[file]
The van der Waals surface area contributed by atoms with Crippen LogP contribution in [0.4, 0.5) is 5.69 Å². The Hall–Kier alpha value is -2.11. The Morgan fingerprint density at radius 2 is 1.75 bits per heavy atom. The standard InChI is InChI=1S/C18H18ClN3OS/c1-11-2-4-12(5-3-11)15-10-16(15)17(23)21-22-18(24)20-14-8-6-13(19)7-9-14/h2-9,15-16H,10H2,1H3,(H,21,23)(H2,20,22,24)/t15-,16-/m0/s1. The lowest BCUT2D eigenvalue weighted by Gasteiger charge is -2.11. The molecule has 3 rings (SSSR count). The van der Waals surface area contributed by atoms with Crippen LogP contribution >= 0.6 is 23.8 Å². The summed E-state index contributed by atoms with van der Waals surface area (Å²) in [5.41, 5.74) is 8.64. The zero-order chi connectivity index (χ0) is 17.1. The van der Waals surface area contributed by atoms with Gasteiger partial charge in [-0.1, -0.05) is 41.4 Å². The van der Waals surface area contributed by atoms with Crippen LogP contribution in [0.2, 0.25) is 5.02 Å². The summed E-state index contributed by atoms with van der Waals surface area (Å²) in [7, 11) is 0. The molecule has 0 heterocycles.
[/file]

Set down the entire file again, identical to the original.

The van der Waals surface area contributed by atoms with Crippen LogP contribution in [0.4, 0.5) is 5.69 Å². The Hall–Kier alpha value is -2.11. The Morgan fingerprint density at radius 2 is 1.75 bits per heavy atom. The standard InChI is InChI=1S/C18H18ClN3OS/c1-11-2-4-12(5-3-11)15-10-16(15)17(23)21-22-18(24)20-14-8-6-13(19)7-9-14/h2-9,15-16H,10H2,1H3,(H,21,23)(H2,20,22,24)/t15-,16-/m0/s1. The lowest BCUT2D eigenvalue weighted by Gasteiger charge is -2.11. The molecule has 3 rings (SSSR count). The van der Waals surface area contributed by atoms with Crippen LogP contribution >= 0.6 is 23.8 Å². The summed E-state index contributed by atoms with van der Waals surface area (Å²) in [5.41, 5.74) is 8.64. The zero-order chi connectivity index (χ0) is 17.1. The van der Waals surface area contributed by atoms with Gasteiger partial charge in [-0.1, -0.05) is 41.4 Å². The van der Waals surface area contributed by atoms with Crippen LogP contribution in [0.2, 0.25) is 5.02 Å². The summed E-state index contributed by atoms with van der Waals surface area (Å²) in [7, 11) is 0. The molecule has 0 heterocycles.